Now you'll animate your virtual audio speaker so that it seems to reverberate to the beat of an audio track. The speaker fades into the scene to replace the letter O in the word SONIC in the final project. You'll also edit expressions to intensify the results; if you're not comfortable working with expressions yet, this example shows you how easy they can be.
Follow these steps:
Open the Radar Pulse composition. Drag Sonic_track.aif from the Project window into the Timeline at time 0;00, and place it below all the circle layers.
Choose Animation > Keyframe Assistant > Convert Audio to Keyframes. A new layer named Audio Amplitude is automatically added at the top of the Timeline. Select the layer, and press U on your keyboard to see the resulting keyframes.
The keyframes reflect the amplitude of all audio in the composition at each frame. Using expressions, you can make the properties of other layers animate according to the audio amplitude in this layer.
Creating keyframes based on the audio amplitude at each frame
Return to the sOnic Radar Comp 1 Timeline, select all the circle layers, and then press T to display their Opacity properties.
Select the Opacity property of all circle 1 layers, and then choose Animation > Add Expression. Expand each circle layer's Opacity property to display the new property named Expression: Opacity. Also expand the Audio Amplitude layer, its Effects group, and its Left Channel, Right Channel, and Both Channels. (You don't need to expand the Sliders.)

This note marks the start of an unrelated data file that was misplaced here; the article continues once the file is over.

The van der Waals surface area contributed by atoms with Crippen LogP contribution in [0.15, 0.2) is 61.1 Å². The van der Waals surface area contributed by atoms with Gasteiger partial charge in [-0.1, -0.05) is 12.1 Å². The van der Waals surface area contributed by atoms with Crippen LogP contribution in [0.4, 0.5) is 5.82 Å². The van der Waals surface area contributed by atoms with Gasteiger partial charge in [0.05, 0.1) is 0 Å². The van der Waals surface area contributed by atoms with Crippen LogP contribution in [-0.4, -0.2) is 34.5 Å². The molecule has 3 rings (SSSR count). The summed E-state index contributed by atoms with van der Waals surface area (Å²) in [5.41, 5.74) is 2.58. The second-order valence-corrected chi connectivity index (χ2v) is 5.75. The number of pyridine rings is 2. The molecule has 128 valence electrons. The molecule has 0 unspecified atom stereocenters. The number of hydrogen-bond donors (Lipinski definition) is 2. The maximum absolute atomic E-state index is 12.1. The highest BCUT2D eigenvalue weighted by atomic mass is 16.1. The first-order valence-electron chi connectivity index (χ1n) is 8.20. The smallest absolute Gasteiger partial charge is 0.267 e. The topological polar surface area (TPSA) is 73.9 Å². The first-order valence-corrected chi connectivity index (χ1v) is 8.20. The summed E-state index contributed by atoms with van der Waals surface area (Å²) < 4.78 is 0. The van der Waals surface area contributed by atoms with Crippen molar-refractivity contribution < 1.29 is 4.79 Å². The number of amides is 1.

Drag the pick whip next to each circle layer's Expression: Opacity property, and choose the Audio Amplitude layer's Slider option for the Left Channel, Right Channel, or Both Channels. Cycle through the channel you link to so that each layer is linked to a different channel than its adjacent layers.
The circle 1, 4, and 7 layers should be linked to the Left Channel; the circle 2, 5, and 8 layers should be linked to the Right Channel; and the circle 3 and 6 layers should be linked to Both Cannels. A bunch of code is added to each circle layer's Expression Opacity property.
Using the pick whip to link each circle's Opacity to an audio channel Currently, the audio amplitude is so low that the circles aren't visible in the composition. You'll fix this in the next step by increasing the effect of the expressions.
Click at the end of the code next to circle 1, and type *20 to multiply the effect by 20.
At the end of the next layer's expression line, increase the *20 by 10 until you reach 50; repeat, starting at 20.
The Radar Pulse Timeline after editing the expressions
Delete the Sonic_track.aif audio file in the Timeline, and close the sOnic Radar composition.
Now you can see the circles in the composition and their varying levels of transparency. If you preview the animation, you'll see the circles pulsing to the beat.
Looping the pulse
Next you'll create a parent composition for the Radar Pulse composition and make it loop in time:
Create a new composition named Sonic Loop, using the NTSC D1 Square Pix, 720x540 composition, with Duration 15;00 seconds.
Drag the Radar Pulse composition to the Sonic Loop Timeline at time 0;00 to automatically center it in the Comp window.
Duplicate the Radar Pulse layer nine times, so you have ten layers.
Select all the layers, and choose Animation > Keyframe Assistant > Sequence Layers. Deselect Overlap, and click OK. This automatically places each layer in succession in time.
Save the project, and close the composition.
The Sequence Layers command lets you quickly distribute layers across time.